As of last week, iOS users can now take advantage of Google’s Play Music service. The service lets you upload music you already own, create random playlists, and use Google’s All Access Internet radio service.
The iOS app has some limitations, however, and does require some workarounds in certain instances to accomplish what should be simple tasks.
Here are seven tips to help you with your first experience with Google Play Music on iOS, especially if you’ve never used the service before.
Set up your account
The first thing you’ll need to do, even before downloading the app, is set up your Google Music account. Visit play.google.com/music using your computer or tablet to enable the service for your account. You’ll need to add a credit card to the account just in case you decide to purchase music at some point.
It’s for that reason, I believe, that Google doesn’t allow users to set up a Google Music account using the app. This is something that has to be done via the Web site.
Get your music to Google
Google allows you to upload music you already own to its service. You can upload a total of 20,000 songs before being cut off.
To get your music to Google’s cloud you’ll need to use its Google Music Manager app. By visiting your Play Music profile you can find a download link for the music manager.
Once it’s downloaded and installed, sign in to your Google account, point it to the folder you keep all of your music in, and let it do the rest. The initial upload time period may be pretty lengthy, so be patient.
As part of the iOS release, Google is offering iOS users a month of its streaming-radio service, All Access, for free. After the first month you’ll be charged $9.99 per month for access to Google’s entire catalog.
The service works similarly to Pandora or even iTunes Radio. You can set up stations based on a single song or artist. There are no ads, and you get unlimited skips with Goggle’s All Access service.
You won’t be able to purchase any music from Google using the iOS app. Android users can browse the catalog and purchase music if required, but iOS users are left out. An easy way to dodge this limitation is to use Safari on your iOS device to purchase music. The purchased content is then automatically synced with your library and made available in the app.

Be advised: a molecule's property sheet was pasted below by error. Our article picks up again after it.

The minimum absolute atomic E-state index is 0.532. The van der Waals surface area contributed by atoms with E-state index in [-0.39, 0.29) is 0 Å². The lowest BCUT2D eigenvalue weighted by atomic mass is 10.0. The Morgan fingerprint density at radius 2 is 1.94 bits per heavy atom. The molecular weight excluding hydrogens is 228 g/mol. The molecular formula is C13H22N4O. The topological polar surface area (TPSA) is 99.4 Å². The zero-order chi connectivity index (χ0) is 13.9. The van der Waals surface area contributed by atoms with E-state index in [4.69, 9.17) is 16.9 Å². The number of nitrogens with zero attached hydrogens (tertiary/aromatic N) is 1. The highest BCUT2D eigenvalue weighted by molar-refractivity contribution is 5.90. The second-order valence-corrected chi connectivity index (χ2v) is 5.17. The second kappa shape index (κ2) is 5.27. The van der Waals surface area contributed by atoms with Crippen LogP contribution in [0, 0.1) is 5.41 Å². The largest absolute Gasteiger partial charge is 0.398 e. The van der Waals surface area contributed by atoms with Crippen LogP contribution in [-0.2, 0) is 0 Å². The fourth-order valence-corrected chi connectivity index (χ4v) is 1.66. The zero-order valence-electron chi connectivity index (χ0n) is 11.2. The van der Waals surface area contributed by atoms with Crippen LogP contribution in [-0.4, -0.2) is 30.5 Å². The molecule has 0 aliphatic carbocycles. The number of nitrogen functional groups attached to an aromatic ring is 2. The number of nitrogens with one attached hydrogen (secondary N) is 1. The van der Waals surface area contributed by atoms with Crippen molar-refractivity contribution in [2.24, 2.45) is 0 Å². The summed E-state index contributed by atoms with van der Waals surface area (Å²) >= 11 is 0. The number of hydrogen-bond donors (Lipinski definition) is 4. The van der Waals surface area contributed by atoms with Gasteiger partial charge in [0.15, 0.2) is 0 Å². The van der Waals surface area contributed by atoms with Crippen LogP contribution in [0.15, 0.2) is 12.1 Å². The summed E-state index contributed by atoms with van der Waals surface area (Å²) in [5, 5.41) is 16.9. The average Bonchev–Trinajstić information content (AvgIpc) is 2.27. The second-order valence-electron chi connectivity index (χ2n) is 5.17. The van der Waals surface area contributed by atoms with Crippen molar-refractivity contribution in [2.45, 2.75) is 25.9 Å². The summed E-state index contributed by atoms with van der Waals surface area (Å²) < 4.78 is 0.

Conversely you can browse Google’s music catalog on your computer and make your purchases there.
Download content to your device
Streaming content is easy on device storage, but bad on tiered data plans. When running low on your data allowance for the month, or if you’re going to be without signal for awhile, you can download and store music on your device using the Play Music app.
Tap on the download icon next to an album or artist’s listing and the app will begin downloading the content for you. I have yet to figure out how the app differentiates downloaded and cloud-stored music when a data connection isn’t present. In my testing I’ve only found the content not stored on the device to be grayed out, while content on the device is bold. This method makes it very inconvenient to find the music you’ve downloaded, especially if your uploaded songs number in the thousands.
Hopefully I’m missing an easy setting and someone can point it out to me in the comments.
You can delete content stored on your device in the settings section, or by tapping on the same icon used to start the download process.
Speaking of tiered data plans, Play Music on iOS, as it does on Android, has three different audio quality settings. Each setting uses a different amount of data, which is perfect for the data-conscious.
To change how much bandwidth the app uses when streaming music, you need to pull out the side menu and tap on the Settings gear followed by “Mobile networks streaming quality.” The higher the quality, the more data the app will use.
You may notice a lot of references to Instant Mixes in the app. Google’s Play Music is all about creating custom mixes and playlists for you on the go. Should you forgo the All Access offer and only rely on your content, you’ll find a different mix based on your music library each time you create one. It’s basically shuffle on steroids.
Haven’t downloaded the app yet? You can find it in the App Store, of course, by following this link. While you can install it on an iPad, the user interface is only optimized for the iPhone, so you’ll be left using the iPhone version on any larger-screened devices.